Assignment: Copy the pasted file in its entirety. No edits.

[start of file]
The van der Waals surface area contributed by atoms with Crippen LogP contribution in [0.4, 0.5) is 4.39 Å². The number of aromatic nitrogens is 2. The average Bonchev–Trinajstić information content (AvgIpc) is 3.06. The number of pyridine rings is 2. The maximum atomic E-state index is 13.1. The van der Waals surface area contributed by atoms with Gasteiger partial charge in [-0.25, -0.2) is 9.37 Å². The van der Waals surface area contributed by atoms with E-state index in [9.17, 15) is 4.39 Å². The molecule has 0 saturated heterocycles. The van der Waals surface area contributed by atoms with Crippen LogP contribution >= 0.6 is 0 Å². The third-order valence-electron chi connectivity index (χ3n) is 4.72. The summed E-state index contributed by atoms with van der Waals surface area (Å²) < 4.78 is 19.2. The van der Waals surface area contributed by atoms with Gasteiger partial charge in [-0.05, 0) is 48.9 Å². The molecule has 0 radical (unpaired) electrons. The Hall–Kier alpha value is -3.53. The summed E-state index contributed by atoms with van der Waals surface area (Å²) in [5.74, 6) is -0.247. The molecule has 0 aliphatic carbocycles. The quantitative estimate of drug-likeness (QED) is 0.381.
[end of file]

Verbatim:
The van der Waals surface area contributed by atoms with Crippen LogP contribution in [0.4, 0.5) is 4.39 Å². The number of aromatic nitrogens is 2. The average Bonchev–Trinajstić information content (AvgIpc) is 3.06. The number of pyridine rings is 2. The maximum atomic E-state index is 13.1. The van der Waals surface area contributed by atoms with Gasteiger partial charge in [-0.25, -0.2) is 9.37 Å². The van der Waals surface area contributed by atoms with E-state index in [9.17, 15) is 4.39 Å². The molecule has 0 saturated heterocycles. The van der Waals surface area contributed by atoms with Crippen LogP contribution >= 0.6 is 0 Å². The third-order valence-electron chi connectivity index (χ3n) is 4.72. The summed E-state index contributed by atoms with van der Waals surface area (Å²) < 4.78 is 19.2. The van der Waals surface area contributed by atoms with Gasteiger partial charge in [-0.05, 0) is 48.9 Å². The molecule has 0 radical (unpaired) electrons. The Hall–Kier alpha value is -3.53. The summed E-state index contributed by atoms with van der Waals surface area (Å²) in [5.74, 6) is -0.247. The molecule has 0 aliphatic carbocycles. The quantitative estimate of drug-likeness (QED) is 0.381.